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New Zealand study challenges national corruption stereotypes

WELLINGTON, Jan. 18 (Xinhua) — Big government is likely to provide fewer opportunities for corruption, but corruption will thrive in countries with lower incomes, according to a New Zealand study covering 59 countries for nearly 30 years.

The findings of the study by Victoria University academics challenged the widely held view that a culture of corruption existed in traditional societies, and that societies with more corruption should import institutions from low corruption nationsand copy their values, said Dr Ron Fischer, one of the researchers.

“Within countries, the one thing that makes a difference over time is wealth. The results suggest we don’t have to modernize societies or change traditional systems to reduce corruption,” he said.

Fellow researcher Seini O’Connor said corrupt behavior had many causes.

“In low income countries, the poorest people may be stealing or paying bribes to get services because they are desperate, and the rich may be demanding bribes and taking kick-backs on big contracts because they are powerful and can get away with it,” she said.

“It’s all about the opportunities and incentives people face.”

The groundbreaking study examined data from 1980 to 2008 and investigated both cultural and economic factors influencing levels of corruption.

In addition to income levels, measured in GDP per capita, the researchers compared other factors, such as government spending as an indicator of government size, the voting system and participation rates as indicators of democracy, and social values.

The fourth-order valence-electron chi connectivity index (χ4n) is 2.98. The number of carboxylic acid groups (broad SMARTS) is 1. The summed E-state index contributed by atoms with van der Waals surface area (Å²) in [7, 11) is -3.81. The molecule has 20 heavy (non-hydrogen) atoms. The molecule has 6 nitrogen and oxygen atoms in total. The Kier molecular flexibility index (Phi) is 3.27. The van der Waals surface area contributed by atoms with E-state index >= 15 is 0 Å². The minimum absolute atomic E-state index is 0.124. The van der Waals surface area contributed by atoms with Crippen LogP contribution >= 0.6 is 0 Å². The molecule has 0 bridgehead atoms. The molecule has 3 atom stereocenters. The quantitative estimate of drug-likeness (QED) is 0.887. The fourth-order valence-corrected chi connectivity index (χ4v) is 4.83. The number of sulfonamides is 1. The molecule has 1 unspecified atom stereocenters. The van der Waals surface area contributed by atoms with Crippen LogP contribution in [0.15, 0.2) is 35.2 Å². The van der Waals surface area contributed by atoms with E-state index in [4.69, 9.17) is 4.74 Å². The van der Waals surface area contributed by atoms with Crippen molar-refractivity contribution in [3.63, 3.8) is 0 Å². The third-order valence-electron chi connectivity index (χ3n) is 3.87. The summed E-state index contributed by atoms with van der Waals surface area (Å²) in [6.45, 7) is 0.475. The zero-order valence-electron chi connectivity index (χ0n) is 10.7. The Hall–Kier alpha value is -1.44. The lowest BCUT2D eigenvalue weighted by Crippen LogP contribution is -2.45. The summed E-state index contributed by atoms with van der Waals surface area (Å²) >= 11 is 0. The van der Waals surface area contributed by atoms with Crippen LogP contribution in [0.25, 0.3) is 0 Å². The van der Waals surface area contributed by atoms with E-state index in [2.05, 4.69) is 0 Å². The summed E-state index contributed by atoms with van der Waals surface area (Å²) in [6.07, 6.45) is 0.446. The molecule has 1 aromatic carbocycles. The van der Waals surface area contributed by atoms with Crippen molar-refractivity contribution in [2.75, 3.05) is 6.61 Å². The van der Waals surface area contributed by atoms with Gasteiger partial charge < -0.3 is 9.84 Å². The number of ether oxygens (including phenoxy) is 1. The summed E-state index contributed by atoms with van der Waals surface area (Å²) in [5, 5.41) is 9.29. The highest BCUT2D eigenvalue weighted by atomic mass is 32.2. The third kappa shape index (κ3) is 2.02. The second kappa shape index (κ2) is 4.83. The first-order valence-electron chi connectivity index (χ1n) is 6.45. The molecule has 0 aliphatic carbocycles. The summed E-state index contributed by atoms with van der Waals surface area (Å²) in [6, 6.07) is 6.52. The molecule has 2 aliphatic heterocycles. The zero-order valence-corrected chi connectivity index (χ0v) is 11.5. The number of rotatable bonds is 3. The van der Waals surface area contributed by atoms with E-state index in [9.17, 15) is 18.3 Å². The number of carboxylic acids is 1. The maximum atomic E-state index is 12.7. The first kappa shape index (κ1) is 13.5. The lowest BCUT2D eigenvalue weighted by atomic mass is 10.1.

They also looked at differences between countries with higher and lower levels of corruption.

Fischer said they found countries that were wealthier, valued things like quality of life, free expression and tolerance, and had larger governments, tended to be less corrupt.

Larger governments were sometimes thought to provide opportunities for corruption because more people could have a ” finger in the pie,” but the research undermined this view.

“It’s about the size of government, not whether it is democratic,” said Fischer.

“Countries with larger governments are likely to provide more social services and employment opportunities and have more law enforcement agents. That reduces the need for corruption and increases the chance of being caught.”

The study by the two researchers from the university’s School of Psychology has been published by the Journal of Cross-Cultural Psychology.


Written by Kham

18/01/2012 at 8:17 pm

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